Tory leadership contender Stephen Crabb has launched his bid for the top job with a swipe at Boris Johnson’s public school background and his lack of a post-Brexit plan.
The Work and Pensions Secretary became the first to formally declare his candidacy to succeed David Cameron as he set out why he was a better choice than both the former Mayor of London and Home Secretary Theresa May.
In a jibe at Johnson’s famous line that he could be leader if the “rugby ball” came out of the scrum, Crabb said that his own working class Welsh roots taught him to grab opportunities rather than wait for them to land in his lap.
“I was brought up to understand that nothing gets handed to you on a plate,” Crabb said to a launch attended by fellow Cabinet ministers Sajid Javid, Jeremy Wright and several 2010 and 2015 intake Tory MPs.
“On the rainy rugby fields of West Wales I learnt that it’s not a question of just waiting for the ball to pop out from the back of the scrum. If you want it, you do what’s required.
“I was brought up to believe no-one was better than me and I was no better than anyone else. I was brought up to believe that no-one is a self-made man or woman – we are all shaped and formed by our families and communities.”
When asked in 2013 if he wanted to be PM, Johnson had said: “Obviously, if the ball came loose from the back of a scrum, which it won’t, it would be a great, great thing to have a crack at.”
Today, Crabb pitched himself as the ‘unity’ candidate and deliberately compared himself to John Major as the state-educated, working class Tory contender who will heal his party and the country after the EU referendum vote.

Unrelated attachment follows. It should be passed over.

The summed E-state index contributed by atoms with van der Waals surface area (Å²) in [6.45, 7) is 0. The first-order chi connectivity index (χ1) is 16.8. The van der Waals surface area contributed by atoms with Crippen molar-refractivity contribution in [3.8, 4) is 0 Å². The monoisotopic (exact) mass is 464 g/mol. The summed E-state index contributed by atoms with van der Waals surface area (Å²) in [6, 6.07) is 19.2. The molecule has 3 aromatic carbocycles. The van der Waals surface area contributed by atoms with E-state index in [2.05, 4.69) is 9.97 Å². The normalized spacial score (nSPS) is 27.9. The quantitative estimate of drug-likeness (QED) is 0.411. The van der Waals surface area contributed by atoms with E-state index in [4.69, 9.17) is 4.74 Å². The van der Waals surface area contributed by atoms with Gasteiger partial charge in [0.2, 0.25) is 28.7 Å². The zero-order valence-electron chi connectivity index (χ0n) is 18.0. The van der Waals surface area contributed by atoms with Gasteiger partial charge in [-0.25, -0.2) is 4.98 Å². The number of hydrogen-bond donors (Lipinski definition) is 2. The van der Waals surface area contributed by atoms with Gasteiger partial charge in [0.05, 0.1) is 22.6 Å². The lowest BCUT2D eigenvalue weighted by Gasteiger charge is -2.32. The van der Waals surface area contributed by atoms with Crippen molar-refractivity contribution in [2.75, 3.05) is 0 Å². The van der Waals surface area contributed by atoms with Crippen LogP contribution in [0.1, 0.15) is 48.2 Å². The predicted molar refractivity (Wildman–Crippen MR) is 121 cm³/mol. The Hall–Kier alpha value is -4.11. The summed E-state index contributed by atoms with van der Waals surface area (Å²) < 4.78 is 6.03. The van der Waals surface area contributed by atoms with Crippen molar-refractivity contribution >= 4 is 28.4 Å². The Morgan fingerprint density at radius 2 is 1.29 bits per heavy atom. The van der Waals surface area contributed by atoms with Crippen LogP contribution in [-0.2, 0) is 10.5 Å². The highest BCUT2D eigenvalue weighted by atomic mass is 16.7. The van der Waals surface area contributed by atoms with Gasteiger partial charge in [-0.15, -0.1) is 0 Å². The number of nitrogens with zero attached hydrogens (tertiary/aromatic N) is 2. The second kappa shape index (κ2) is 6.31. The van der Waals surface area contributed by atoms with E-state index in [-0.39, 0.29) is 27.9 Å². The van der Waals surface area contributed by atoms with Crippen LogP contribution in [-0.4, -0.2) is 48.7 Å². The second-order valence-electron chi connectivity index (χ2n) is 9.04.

But the devout Christian had to swiftly face questions about his previous opposition to gay marriage, declaring that he had no problems with equal rights, regardless of “sexuality” and that the issue had now been “settled”.
Mr Crabb, who was educated in a comprehensive school and raised on a council estate, said: “I believe in a society where it should not matter where you were born, what kind of school you went to, what street you grew up on, or what your mum or dad did for a living."
That was seen as another veiled jibe at Boris Johnson's Eton background, while echoing Major's 'classless society' pitch.
The Cabinet minister rejected the idea that the next Tory leader ought to call a snap general election, stating that "the answer to the question of instability is not further instability".
In a clear signal that he would serve until a 2020 general election, he added there was "plenty of work to take us through to the end of a Parliament".
Crabb, who backed the Remain camp in the referendum, said that the Government now had to commit itself to implementing the Brexit vote as effectively as possible.
Asked if he would trigger 'Article 50', the legal instrument needed to formally start the UK's exit from the EU, Crabb suggested he would first get a proper plan in place.
He promised to set up an “advisory council” with the London Mayor and First Ministers of Scotland, Wales and Northern Ireland to guide the transition process.
Referring to demands for tighter immigration, he said "for us this is a red line". "Because one message that came through louder than any other in the vote last week is that the British people want to take control of immigration."
In his speech, Crabb said he was the best candidate to represent the "One Nation" Tory tradition to help all parts of society to get on in life.
In questions afterwards he said that his party has "got to get beyond this 'Boris-stop Boris' dichotomy and lead".
One MP supporter told HuffPost UK: "He shows you like someone and respect them at the same time. With Theresa and Boris it's seen as a choice between competence and charisma. But Stephen shows you can have both."
His campaign slogan 'A Plan For Unity And Opportunity' appeared aimed at Johnson's alleged lack of a post-Brexit plan, and May's perceived inability to unite the Leave and Remain wings of the party.
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